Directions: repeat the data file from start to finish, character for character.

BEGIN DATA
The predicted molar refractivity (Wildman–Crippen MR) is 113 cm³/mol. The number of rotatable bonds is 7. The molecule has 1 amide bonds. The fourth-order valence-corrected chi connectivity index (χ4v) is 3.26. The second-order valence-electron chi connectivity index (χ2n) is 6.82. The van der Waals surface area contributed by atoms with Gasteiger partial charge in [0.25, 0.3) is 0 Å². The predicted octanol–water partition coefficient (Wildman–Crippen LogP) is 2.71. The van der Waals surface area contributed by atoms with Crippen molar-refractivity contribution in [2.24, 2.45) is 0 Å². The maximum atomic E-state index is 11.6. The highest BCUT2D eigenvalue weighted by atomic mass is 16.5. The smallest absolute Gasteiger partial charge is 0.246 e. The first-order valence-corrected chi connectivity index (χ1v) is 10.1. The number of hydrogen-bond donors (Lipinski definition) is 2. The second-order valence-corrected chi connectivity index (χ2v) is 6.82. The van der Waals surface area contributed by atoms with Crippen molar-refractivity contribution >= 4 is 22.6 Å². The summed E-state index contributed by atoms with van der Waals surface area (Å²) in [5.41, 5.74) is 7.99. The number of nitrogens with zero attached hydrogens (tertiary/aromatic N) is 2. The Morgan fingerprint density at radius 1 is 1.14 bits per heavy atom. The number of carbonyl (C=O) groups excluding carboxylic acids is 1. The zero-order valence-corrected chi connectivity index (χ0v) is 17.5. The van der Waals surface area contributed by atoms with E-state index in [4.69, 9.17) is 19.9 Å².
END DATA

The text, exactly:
The predicted molar refractivity (Wildman–Crippen MR) is 113 cm³/mol. The number of rotatable bonds is 7. The molecule has 1 amide bonds. The fourth-order valence-corrected chi connectivity index (χ4v) is 3.26. The second-order valence-electron chi connectivity index (χ2n) is 6.82. The van der Waals surface area contributed by atoms with Gasteiger partial charge in [0.25, 0.3) is 0 Å². The predicted octanol–water partition coefficient (Wildman–Crippen LogP) is 2.71. The van der Waals surface area contributed by atoms with Crippen molar-refractivity contribution in [2.24, 2.45) is 0 Å². The maximum atomic E-state index is 11.6. The highest BCUT2D eigenvalue weighted by atomic mass is 16.5. The smallest absolute Gasteiger partial charge is 0.246 e. The first-order valence-corrected chi connectivity index (χ1v) is 10.1. The number of hydrogen-bond donors (Lipinski definition) is 2. The second-order valence-corrected chi connectivity index (χ2v) is 6.82. The van der Waals surface area contributed by atoms with Crippen molar-refractivity contribution >= 4 is 22.6 Å². The summed E-state index contributed by atoms with van der Waals surface area (Å²) in [5.41, 5.74) is 7.99. The number of nitrogens with zero attached hydrogens (tertiary/aromatic N) is 2. The Morgan fingerprint density at radius 1 is 1.14 bits per heavy atom. The number of carbonyl (C=O) groups excluding carboxylic acids is 1. The zero-order valence-corrected chi connectivity index (χ0v) is 17.5. The van der Waals surface area contributed by atoms with E-state index in [4.69, 9.17) is 19.9 Å².